STA, 25 February 2020 - A company in Chinese ownership that used to lease the Maribor Airport plans to file a damage suit against the state after it terminated the lease in early 2019, whereupon the airport management was turned over to a state-owned consulting and engineering company.
The company, Aerodrom Maribor, said in a press release Tuesday it will demand EUR 2.1 million in damages, the equivalent of the lease payments for the duration of the agreement, plus costs and lost profits.
The lawsuit will claim that the state dragged its feet on the adoption of a zoning plan that would have allowed the Edvard Rusjan Maribor airport to extend the runway.
Aerodrom Maribor will claim that after the company terminated the lease, the state engaged in violations of the law by continuing to use real estate at the airport that remains in the ownership of Aerodrom Maribor.
Consequently, they will demand the erasure from the land register of an easement on the property that they say the state entered into the records based on a contract that never took effect.
Aerodrom Maribor also accuses the state of continuing to deceive potential investors by stating in a recent call for public-private partnership that a zoning law was in the making.
"It appears the state continues with its contentious conduct - by misleadingly attracting new investors willing to invest in the Maribor Airport in the conviction that the state will fulfil its promises," the company said.
After the lease was terminated, the management of the airport was entrusted to the state-owned firm DRI, which also hired all workers.
The move was designed as a stop-gap measure to keep the airport open until a new operator is found so as to prevent a scenario under which it would have to return EU funds: in accordance with the commitments accompanying a EUR 6 million injection of EU funds, the airport must stay open at least until mid-November 2021.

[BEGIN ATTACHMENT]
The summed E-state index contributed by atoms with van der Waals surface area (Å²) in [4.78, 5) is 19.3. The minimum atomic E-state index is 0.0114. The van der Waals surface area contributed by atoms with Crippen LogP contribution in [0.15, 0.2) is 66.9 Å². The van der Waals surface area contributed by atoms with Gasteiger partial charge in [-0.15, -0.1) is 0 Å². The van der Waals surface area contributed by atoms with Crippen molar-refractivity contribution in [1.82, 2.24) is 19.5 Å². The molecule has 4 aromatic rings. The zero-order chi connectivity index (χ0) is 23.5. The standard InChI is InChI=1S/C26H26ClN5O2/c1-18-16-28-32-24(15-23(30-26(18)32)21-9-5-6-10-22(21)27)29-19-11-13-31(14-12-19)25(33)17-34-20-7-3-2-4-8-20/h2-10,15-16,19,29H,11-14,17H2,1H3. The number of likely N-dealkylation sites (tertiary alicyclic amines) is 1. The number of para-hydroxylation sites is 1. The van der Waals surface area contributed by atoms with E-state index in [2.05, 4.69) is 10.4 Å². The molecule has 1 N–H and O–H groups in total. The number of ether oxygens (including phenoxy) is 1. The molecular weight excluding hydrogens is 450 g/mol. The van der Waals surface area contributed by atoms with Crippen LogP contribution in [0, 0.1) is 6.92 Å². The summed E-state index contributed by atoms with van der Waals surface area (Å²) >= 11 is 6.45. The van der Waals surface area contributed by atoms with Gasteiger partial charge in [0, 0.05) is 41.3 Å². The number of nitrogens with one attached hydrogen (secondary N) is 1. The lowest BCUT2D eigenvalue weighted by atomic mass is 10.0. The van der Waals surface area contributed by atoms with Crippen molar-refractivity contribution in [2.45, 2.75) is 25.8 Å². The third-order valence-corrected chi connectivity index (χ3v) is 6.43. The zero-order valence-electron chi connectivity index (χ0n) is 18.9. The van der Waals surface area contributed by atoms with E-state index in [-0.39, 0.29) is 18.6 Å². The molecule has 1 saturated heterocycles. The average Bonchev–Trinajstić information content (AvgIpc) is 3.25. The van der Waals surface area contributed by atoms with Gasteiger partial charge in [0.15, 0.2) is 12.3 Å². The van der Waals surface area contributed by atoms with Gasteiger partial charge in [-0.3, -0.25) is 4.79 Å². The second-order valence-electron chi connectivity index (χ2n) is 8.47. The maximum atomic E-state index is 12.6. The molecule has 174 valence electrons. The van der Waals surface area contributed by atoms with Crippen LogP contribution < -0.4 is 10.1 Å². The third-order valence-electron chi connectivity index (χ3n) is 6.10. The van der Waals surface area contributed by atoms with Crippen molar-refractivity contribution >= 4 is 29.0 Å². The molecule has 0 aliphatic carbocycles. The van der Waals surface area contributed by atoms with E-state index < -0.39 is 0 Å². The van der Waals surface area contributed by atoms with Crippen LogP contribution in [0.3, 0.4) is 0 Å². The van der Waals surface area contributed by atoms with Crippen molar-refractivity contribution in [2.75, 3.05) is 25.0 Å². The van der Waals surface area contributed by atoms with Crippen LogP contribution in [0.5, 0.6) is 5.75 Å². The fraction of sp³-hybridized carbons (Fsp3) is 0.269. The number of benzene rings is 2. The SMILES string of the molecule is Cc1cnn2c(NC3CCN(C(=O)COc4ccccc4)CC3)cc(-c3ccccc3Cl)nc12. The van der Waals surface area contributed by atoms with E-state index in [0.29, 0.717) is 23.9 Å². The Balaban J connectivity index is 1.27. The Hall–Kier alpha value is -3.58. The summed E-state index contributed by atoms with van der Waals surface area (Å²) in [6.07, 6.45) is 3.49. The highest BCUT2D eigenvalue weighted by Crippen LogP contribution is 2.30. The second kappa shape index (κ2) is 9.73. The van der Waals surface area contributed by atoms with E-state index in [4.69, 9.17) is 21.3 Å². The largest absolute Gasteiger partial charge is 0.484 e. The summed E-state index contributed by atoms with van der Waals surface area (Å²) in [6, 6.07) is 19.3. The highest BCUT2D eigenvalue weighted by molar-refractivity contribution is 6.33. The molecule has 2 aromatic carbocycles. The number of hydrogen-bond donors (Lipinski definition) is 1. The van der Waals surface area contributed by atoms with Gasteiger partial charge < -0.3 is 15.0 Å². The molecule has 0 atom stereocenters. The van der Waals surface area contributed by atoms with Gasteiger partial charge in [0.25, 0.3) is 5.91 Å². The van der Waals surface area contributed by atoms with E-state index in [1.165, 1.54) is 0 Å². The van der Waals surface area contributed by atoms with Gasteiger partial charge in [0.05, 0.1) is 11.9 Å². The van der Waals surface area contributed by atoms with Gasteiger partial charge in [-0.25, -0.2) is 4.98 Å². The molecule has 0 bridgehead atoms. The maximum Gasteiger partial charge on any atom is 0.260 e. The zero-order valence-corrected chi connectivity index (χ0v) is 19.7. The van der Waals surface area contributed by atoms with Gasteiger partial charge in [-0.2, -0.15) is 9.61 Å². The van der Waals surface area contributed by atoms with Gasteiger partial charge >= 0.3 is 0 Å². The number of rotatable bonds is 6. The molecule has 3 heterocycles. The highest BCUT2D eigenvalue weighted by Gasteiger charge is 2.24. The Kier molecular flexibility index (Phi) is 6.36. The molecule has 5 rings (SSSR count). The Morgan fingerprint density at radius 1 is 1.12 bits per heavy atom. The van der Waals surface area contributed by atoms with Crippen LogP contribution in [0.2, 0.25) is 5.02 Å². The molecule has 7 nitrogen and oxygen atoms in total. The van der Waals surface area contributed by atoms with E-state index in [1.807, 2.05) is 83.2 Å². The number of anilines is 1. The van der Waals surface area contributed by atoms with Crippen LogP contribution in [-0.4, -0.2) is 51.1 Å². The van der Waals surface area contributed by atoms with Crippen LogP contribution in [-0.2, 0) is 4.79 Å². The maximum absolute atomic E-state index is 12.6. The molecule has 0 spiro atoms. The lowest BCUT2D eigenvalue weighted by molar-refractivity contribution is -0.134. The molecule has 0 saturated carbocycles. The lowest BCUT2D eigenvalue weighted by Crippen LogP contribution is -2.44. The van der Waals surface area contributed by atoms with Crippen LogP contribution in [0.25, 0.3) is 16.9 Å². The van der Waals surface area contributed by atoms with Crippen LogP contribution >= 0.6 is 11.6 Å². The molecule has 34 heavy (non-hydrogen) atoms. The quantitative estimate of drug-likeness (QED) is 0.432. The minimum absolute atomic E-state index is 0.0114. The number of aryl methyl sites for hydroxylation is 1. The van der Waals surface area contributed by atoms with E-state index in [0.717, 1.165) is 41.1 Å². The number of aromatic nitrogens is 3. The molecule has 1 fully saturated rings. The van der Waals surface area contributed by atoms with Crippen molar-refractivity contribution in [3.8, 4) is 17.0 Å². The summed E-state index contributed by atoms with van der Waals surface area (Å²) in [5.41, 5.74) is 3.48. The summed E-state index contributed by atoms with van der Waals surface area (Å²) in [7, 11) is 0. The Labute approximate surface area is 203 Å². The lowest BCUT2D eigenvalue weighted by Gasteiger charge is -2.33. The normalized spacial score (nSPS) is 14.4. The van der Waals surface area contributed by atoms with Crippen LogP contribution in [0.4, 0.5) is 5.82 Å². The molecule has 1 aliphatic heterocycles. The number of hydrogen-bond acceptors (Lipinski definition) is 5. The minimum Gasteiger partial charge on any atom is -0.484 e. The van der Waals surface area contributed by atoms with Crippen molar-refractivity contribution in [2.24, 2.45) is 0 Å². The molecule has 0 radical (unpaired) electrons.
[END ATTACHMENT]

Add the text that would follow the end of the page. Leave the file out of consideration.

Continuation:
The termination of the lease ended a testy relationship between the state and a lessee that promised investments in excess of EUR 600 million and passenger numbers reaching two million by 2028, figures widely seen as unrealistic considering the location of the airport and nearby rivals Graz and Zagreb.
The company however maintains that its plans had been viable, assuming the state would keep its promises.
Outgoing Infrastructure Minister Alenka Bratušek responded to the development today by arguing the first assessments indicated the plaintiff had absolutely no chance of success.
She stressed that Aerodrom Maribor stopped paying rent almost immediately after she became minister and that it was Aerodrom Maribor that cancelled the lease.
"The ministry had honoured all the terms set down in the contract," Bratušek added, while saying that a kind of promise that the zoning plan would be changed by March 2018, issued in writing by the then Infrastructure Ministry State Secretary Jure Leben, was not binding on the state.
"The relevant institutions will be the ones to judge if this letter entails any commitments for the state," the minister said, while arguing that the Infrastructure Ministry was in fact not authorised for making such zoning changes.
Maribor airport remains virtually abandoned: without a single scheduled flight, it is confined to occasional charter flights and small sports aircraft.
It recorded only 2,700 passengers in 2018, the latest year for which figures are available.